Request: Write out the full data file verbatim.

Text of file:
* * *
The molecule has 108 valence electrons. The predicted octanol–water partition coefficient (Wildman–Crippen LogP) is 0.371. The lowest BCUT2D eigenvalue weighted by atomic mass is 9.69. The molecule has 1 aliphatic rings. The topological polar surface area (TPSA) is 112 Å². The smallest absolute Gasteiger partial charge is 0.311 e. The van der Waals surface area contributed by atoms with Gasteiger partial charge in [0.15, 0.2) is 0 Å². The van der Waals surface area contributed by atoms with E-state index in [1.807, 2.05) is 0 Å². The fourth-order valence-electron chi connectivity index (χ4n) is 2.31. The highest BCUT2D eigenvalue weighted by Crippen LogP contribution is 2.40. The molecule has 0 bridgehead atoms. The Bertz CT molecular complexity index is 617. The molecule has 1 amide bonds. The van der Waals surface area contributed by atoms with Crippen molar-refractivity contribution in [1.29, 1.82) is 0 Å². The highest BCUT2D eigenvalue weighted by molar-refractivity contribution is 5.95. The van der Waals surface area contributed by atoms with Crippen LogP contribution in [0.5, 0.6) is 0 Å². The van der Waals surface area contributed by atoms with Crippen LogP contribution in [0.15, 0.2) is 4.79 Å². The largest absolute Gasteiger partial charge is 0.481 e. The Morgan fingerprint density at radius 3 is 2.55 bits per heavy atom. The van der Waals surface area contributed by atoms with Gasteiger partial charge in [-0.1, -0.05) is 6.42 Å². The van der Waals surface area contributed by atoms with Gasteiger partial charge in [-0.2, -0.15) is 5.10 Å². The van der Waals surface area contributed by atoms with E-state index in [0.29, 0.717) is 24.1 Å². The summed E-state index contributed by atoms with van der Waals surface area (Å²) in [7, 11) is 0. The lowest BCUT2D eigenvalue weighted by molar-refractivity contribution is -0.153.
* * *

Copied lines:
The molecule has 108 valence electrons. The predicted octanol–water partition coefficient (Wildman–Crippen LogP) is 0.371. The lowest BCUT2D eigenvalue weighted by atomic mass is 9.69. The molecule has 1 aliphatic rings. The topological polar surface area (TPSA) is 112 Å². The smallest absolute Gasteiger partial charge is 0.311 e. The van der Waals surface area contributed by atoms with Gasteiger partial charge in [0.15, 0.2) is 0 Å². The van der Waals surface area contributed by atoms with E-state index in [1.807, 2.05) is 0 Å². The fourth-order valence-electron chi connectivity index (χ4n) is 2.31. The highest BCUT2D eigenvalue weighted by Crippen LogP contribution is 2.40. The molecule has 0 bridgehead atoms. The Bertz CT molecular complexity index is 617. The molecule has 1 amide bonds. The van der Waals surface area contributed by atoms with Crippen molar-refractivity contribution in [1.29, 1.82) is 0 Å². The highest BCUT2D eigenvalue weighted by molar-refractivity contribution is 5.95. The van der Waals surface area contributed by atoms with Crippen LogP contribution in [0.5, 0.6) is 0 Å². The van der Waals surface area contributed by atoms with Crippen LogP contribution in [0.15, 0.2) is 4.79 Å². The largest absolute Gasteiger partial charge is 0.481 e. The Morgan fingerprint density at radius 3 is 2.55 bits per heavy atom. The van der Waals surface area contributed by atoms with Gasteiger partial charge in [-0.1, -0.05) is 6.42 Å². The van der Waals surface area contributed by atoms with Gasteiger partial charge in [-0.2, -0.15) is 5.10 Å². The van der Waals surface area contributed by atoms with E-state index in [0.29, 0.717) is 24.1 Å². The summed E-state index contributed by atoms with van der Waals surface area (Å²) in [7, 11) is 0. The lowest BCUT2D eigenvalue weighted by molar-refractivity contribution is -0.153.